71 To determine if Missouri’s exemptions apply, bankruptcy courts use the “730 day rule.” Under this rule, a debtor can use Missouri’s state law exemptions if he or she was domiciled in Missouri for the 730 days before the bankruptcy petition was filed or, otherwise, if the debtor was domiciled in Missouri for the 180 days before the 730-day period or “for a longer portion of such 180-day period than in any other place.” 11 U.S.C. § 522(b)(3)(A). If this rule results in a debtor ineligible for any exemption, the debtor may elect to exempt property under § 522(d) of the Bankruptcy Code. § 522(b)(3).

72 See also 11 U.S.C. § 522(b)(4) (describing when retirement plans are deemed to satisfy such Code sections). The references to Code §§ 414 and 501(a) in § 522(b)(3)(C) are odd, as there are no “414 plans” or “501(a)” plans. Section 414 sets forth definitions and special rules but does not authorize the creation of plans. Likewise, § 501(a) simply describes tax-exempt entities and does not generally authorize the creation of plans. But see 26 U.S.C. § 501(c)(11) (local teachers’ retirement fund associations).

73 See Clark v. Rameker, 134 S. Ct. 2242 (2014). It is not clear if Rameker would also apply to a surviving spouse who rolls the assets over into his or her own IRA.

74 See supra n. 28.

75 See, e.g., In re Todd, 585 B.R. 297 (Bankr. N.D. N.Y. 2018), aff’d sub nom. Todd v. Endurance Am. Ins. Co., 596 B.R. 79 (N.D. N.Y. 2019); In re Hamm, 586 B.R. 745, 752 (Bankr. N.D. Ill. 2018).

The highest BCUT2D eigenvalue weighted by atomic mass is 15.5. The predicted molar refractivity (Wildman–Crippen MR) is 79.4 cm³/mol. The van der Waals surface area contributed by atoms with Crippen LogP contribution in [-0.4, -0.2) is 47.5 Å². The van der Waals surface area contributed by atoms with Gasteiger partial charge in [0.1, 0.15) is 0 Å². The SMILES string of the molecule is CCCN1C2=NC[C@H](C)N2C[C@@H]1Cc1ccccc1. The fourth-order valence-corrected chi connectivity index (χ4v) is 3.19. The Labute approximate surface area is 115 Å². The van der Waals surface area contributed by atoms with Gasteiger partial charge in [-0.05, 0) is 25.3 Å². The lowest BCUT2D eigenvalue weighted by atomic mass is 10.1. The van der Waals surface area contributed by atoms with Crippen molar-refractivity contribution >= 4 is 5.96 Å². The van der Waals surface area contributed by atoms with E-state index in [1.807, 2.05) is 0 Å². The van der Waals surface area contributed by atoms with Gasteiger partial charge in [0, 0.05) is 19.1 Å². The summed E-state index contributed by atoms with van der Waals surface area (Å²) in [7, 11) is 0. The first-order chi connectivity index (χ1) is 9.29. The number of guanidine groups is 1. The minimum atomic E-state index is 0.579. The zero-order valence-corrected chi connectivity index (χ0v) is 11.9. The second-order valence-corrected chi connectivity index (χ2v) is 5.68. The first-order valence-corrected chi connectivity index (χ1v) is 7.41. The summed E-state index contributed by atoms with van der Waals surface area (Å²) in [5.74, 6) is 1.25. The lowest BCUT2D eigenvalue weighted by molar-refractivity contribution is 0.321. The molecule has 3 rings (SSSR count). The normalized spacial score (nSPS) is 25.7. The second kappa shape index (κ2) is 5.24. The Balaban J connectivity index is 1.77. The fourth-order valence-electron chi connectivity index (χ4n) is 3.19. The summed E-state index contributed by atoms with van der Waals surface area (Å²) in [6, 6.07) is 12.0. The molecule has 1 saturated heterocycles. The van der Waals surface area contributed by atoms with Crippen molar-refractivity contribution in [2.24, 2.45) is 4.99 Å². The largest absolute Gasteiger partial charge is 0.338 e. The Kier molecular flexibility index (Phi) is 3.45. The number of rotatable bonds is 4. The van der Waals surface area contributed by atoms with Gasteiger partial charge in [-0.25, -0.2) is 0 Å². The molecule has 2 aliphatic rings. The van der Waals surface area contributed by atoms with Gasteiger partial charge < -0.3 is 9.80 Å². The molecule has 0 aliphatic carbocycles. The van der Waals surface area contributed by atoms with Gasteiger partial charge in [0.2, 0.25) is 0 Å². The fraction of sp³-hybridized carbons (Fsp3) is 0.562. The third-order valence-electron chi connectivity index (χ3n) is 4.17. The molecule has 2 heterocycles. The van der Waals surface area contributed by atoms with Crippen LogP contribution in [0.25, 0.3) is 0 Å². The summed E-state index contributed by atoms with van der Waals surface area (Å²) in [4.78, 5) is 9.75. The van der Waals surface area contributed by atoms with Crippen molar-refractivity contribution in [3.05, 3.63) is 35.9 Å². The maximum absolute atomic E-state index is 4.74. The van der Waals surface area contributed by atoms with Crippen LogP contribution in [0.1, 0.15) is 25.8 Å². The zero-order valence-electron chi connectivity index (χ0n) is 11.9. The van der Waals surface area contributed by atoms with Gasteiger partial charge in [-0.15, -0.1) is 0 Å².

76 11 U.S.C. § 522(n). An argument can be made that this also applies to rollovers from a governmental 457(b) plan pursuant to Treas. Reg. 1.457-7(b)(2).

77 As discussed in note 11, supra, state exemptions may still be applied to a SEP, a SIMPLE IRA, or a top hat plan in bankruptcy.

78 Section 522(b)(3)(C) is identical to § 522(d)(12), which is applicable in states that have not opted out of the federal bankruptcy exemptions.

79 See also H.B. 422, 99th Gen. Assemb., Reg. Sess. (Mo. 2017) (unsigned bill that would have added to Section 10(f): “The exemption amount for individual retirement arrangements shall be unlimited if allowed by federal law and otherwise limited to the maximum exemption allowed under federal law”).

80 11 U.S.C. § 522(b)(4)(D)(i).

81 See note 28, supra.

82 See note 11, supra.

83 See note 26, supra.

84 See Herman, Asset Protection, supra note 33.

85 See Keith A. Herman, How to Draft Trusts to Own Retirement Benefits, 39 ACTEC L.J. 207 (2013).

86 See discussion at notes 10, 11, supra.

87 Funding a NQDC plan takes it out of the “top hat” plan exemption to Part 2 of ERISA.

88 See, e.g., P.L.R. 9548014; P.L.R. 9548015; P.L.R. 9031031.

89 In P.L.R. 9212019, for example, a poorly-designed plan and trust were potentially subject to the following taxes: (1) highly compensated participants were taxed on their vested accrued benefits; (2) non-highly compensated participants were taxed on the employer’s contributions to the trust; (3) the trust was taxed separately on its income; (4) distributions from the trust were taxable in the year paid or made available, including amounts advanced to participants to pay taxes; and (5) distributions could be subject to an additional 10 percent tax penalty under Code § 72(q).